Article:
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Thursday, Aug. 25, 2016 12:24 am

Getting it right this time

Ideas for an Illinois bicentennial

Note: The text departs slightly from the original published version, having been slightly improved for readability.

Yes, I know – who feels like celebrating the state of Illinois? The commonwealth will be 200 years old in 2018, and no one in state government seems prepared to party. As our Erika Holst recently reminded us [see “Tardy party, Aug. 11], commemoration plans have been perfunctory. The man who was governor in 1918, social reformer Edward Dunne, oversaw official events devoted largely to teaching and remembrance; his current successor seems to envision the anniversary mainly as a marketing opportunity. “Residents and visitors will be inspired, educated, entertained and amazed as they experience our celebration personally and virtually,” promises the governor’s office. “Bicentennial events will promote Illinois as a destination for tourism.”

Past celebrations are not much of a guide. The tone of most of the works occasioned by the centennial (and to a lesser extent by the sesquicentennial in 1968) was triumphalist. Illinoisans had wrought a modern industrial state from a wilderness, and had made themselves rich. Scant acknowledgement was made that building that Illinois required expelling its Indian inhabitants, turning the countryside into a factory and its rivers into sewers, suppressing labor unions and denying to African-Americans and women the freedom to fully participate in the life of the commonwealth.

How might we today properly celebrate such a history? The first step is to make more clear what we are celebrating. Illinois the state government will be 200 years old in 2018; Illinois the place has a history that is vastly older and richer. If the human history of the place is imagined to have occupied one hour on the clock, Illinois the government did not appear until about one minute ago. Past observances focused on this grander story, and probably wisely, the state of Illinois’ history being what it is, and isn’t.

At 200, we are a little old for pageants and parades, for flag-waving and chest-thumping, fireworks and other frivolity. Nor (much as I admire the Andrew O’Connor Lincoln that was put up at the Capitol in 1918) we don’t need more statues. Better a bicentennial commemoration devoted not to celebration but remediation, a communal attempt to fix what we did wrong in the 100 years since 1918.

What do I have in mind? Restore more of the backwater lakes and wetlands on our namesake river. Reforest our rural hardwood forests. (Marginal, never-should-have-been-farmed lands are already reverting to woods, but absent the ecological factors, chiefly fire, that created presettlement woods, they are a different and lesser sort of forest.) Festoon the roadsides with prairie grasses and forbs. Invest in a systematic archaeological investigation to rescue the yet-unrevealed history all around us.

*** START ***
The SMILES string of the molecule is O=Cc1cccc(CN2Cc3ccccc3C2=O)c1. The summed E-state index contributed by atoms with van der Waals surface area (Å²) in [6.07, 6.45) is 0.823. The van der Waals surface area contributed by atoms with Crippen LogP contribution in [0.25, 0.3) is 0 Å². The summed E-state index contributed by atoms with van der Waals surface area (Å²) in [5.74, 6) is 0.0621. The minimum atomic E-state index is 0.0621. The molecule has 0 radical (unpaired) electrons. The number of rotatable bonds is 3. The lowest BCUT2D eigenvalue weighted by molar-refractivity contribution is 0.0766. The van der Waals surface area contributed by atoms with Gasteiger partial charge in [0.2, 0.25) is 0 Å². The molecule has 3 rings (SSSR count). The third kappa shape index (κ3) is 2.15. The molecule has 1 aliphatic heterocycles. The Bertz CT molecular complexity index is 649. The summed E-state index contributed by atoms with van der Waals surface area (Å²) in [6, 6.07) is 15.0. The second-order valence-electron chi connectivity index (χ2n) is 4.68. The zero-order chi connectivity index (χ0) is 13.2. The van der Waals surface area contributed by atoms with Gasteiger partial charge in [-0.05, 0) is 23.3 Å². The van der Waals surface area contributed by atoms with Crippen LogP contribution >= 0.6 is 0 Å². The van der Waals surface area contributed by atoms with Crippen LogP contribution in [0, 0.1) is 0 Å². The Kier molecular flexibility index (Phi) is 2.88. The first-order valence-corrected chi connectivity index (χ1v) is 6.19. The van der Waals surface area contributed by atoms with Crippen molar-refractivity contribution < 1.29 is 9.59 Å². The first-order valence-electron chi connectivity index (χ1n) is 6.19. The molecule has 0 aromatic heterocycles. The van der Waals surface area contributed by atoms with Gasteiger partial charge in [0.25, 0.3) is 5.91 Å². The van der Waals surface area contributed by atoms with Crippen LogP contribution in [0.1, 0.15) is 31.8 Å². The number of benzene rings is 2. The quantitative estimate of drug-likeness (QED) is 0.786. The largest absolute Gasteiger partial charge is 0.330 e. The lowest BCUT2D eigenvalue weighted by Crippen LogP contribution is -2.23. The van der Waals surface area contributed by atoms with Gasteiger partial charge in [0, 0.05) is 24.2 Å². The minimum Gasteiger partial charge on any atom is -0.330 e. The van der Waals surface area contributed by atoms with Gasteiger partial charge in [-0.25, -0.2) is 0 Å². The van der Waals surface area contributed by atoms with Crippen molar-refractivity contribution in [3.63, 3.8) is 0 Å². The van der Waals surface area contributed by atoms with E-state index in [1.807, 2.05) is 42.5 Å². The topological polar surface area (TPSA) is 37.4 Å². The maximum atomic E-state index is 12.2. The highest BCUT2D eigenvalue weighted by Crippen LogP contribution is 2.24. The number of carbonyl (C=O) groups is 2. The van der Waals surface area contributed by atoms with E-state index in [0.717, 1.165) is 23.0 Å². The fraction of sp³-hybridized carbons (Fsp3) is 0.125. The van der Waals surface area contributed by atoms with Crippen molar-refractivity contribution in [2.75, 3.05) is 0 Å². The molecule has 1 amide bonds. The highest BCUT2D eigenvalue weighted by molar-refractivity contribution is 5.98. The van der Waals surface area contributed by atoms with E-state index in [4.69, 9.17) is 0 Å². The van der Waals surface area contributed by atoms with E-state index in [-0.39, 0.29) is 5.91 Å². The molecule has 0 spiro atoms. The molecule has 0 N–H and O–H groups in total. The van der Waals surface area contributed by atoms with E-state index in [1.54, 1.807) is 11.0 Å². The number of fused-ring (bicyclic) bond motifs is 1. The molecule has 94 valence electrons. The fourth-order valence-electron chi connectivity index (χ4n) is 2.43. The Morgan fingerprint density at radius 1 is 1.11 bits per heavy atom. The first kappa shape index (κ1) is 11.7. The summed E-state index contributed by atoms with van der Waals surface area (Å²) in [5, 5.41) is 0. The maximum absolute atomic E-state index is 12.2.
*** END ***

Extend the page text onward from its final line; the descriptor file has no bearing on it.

As I suggested in “Clio in the cornfields,” every Illinois town of any size ought to set up a local history district, like a sewer or school district, that levies a small tax to be used solely to pay for the research, writing and publication of serious works of local history and to jump-start historical preservation projects. Or we could take the steps needed to preserve the stately oaks in the city’s two big parks; park users will squawk, but you can grow a park user in a few years while those 200-year-old trees can’t be replaced in two lifetimes. 

We also need a new series of public monuments, by which I mean not something built to recall something else, but something built that is worthy in its own right, and whose very existence recalls the generosity, the civic will, the wisdom that went into its doing. We have local models for such undertakings. The dams and bridges at Lake Springfield are festooned with commemorative plaques, but the greatest monument to Springfield’s early 20th century experiment in municipal socialism is the lake itself. In the same way, Washington and Lincoln parks are monuments to the parks movement which sought to rescue the filthy city of the latter 1800s with oases of beauty and quiet.

Speaking of trees: I argued in several columns about the need to reforest Springfield by turning it back into a prairie grove, with trees planted in rows lining the street and in bunches off the street, ringing every small parking lot and growing in islands within the larger ones. (Here’s a rallying cry I would march to: “Springfield: Where You Can’t See The City For The Trees!”) Undo a century’s worth of heedless engineering by converting some of the low stretches of the old Town Branch to sloughs or swales. Convert to parks and preserves land that should have been saved for parks but wasn’t, such as the spot where Jefferson and Veterans cross Spring Creek; by acquiring and clearing the tawdry commercial structures there now and restoring the area as wetland, the city gains a proper gateway in to the capital from the northwest.

Other people will have other ideas that are just as good or better. The larger point is to undertake projects that will redeem the state in the eyes of its citizens, and to that extent help redeem us as citizens.  
 
Contact James Krohe Jr. at CaptBogue@outlook.com.

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